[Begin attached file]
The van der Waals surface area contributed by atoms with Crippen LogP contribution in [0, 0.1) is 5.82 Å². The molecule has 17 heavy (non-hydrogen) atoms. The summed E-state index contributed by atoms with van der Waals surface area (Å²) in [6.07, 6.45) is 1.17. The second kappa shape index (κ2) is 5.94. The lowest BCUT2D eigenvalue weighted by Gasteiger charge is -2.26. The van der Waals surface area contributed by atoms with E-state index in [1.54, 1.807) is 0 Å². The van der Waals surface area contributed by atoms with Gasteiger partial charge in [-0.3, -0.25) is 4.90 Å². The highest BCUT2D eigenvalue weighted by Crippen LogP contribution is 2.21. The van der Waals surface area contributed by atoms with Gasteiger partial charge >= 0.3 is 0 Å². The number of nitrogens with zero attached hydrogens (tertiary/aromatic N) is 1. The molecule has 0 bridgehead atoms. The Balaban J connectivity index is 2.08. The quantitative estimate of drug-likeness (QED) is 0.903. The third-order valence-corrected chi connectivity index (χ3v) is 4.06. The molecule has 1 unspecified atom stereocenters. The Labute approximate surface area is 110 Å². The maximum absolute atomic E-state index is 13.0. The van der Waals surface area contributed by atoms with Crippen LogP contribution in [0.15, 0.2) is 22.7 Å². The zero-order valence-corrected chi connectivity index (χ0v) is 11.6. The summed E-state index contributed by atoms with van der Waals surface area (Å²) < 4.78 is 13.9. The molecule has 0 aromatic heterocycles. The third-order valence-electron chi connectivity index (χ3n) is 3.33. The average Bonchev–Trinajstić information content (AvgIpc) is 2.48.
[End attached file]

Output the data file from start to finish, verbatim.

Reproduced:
The van der Waals surface area contributed by atoms with Crippen LogP contribution in [0, 0.1) is 5.82 Å². The molecule has 17 heavy (non-hydrogen) atoms. The summed E-state index contributed by atoms with van der Waals surface area (Å²) in [6.07, 6.45) is 1.17. The second kappa shape index (κ2) is 5.94. The lowest BCUT2D eigenvalue weighted by Gasteiger charge is -2.26. The van der Waals surface area contributed by atoms with E-state index in [1.54, 1.807) is 0 Å². The van der Waals surface area contributed by atoms with Gasteiger partial charge in [-0.3, -0.25) is 4.90 Å². The highest BCUT2D eigenvalue weighted by Crippen LogP contribution is 2.21. The van der Waals surface area contributed by atoms with Gasteiger partial charge >= 0.3 is 0 Å². The number of nitrogens with zero attached hydrogens (tertiary/aromatic N) is 1. The molecule has 0 bridgehead atoms. The Balaban J connectivity index is 2.08. The quantitative estimate of drug-likeness (QED) is 0.903. The third-order valence-corrected chi connectivity index (χ3v) is 4.06. The molecule has 1 unspecified atom stereocenters. The Labute approximate surface area is 110 Å². The maximum absolute atomic E-state index is 13.0. The van der Waals surface area contributed by atoms with Crippen LogP contribution in [0.15, 0.2) is 22.7 Å². The zero-order valence-corrected chi connectivity index (χ0v) is 11.6. The summed E-state index contributed by atoms with van der Waals surface area (Å²) < 4.78 is 13.9. The molecule has 0 aromatic heterocycles. The third-order valence-electron chi connectivity index (χ3n) is 3.33. The average Bonchev–Trinajstić information content (AvgIpc) is 2.48.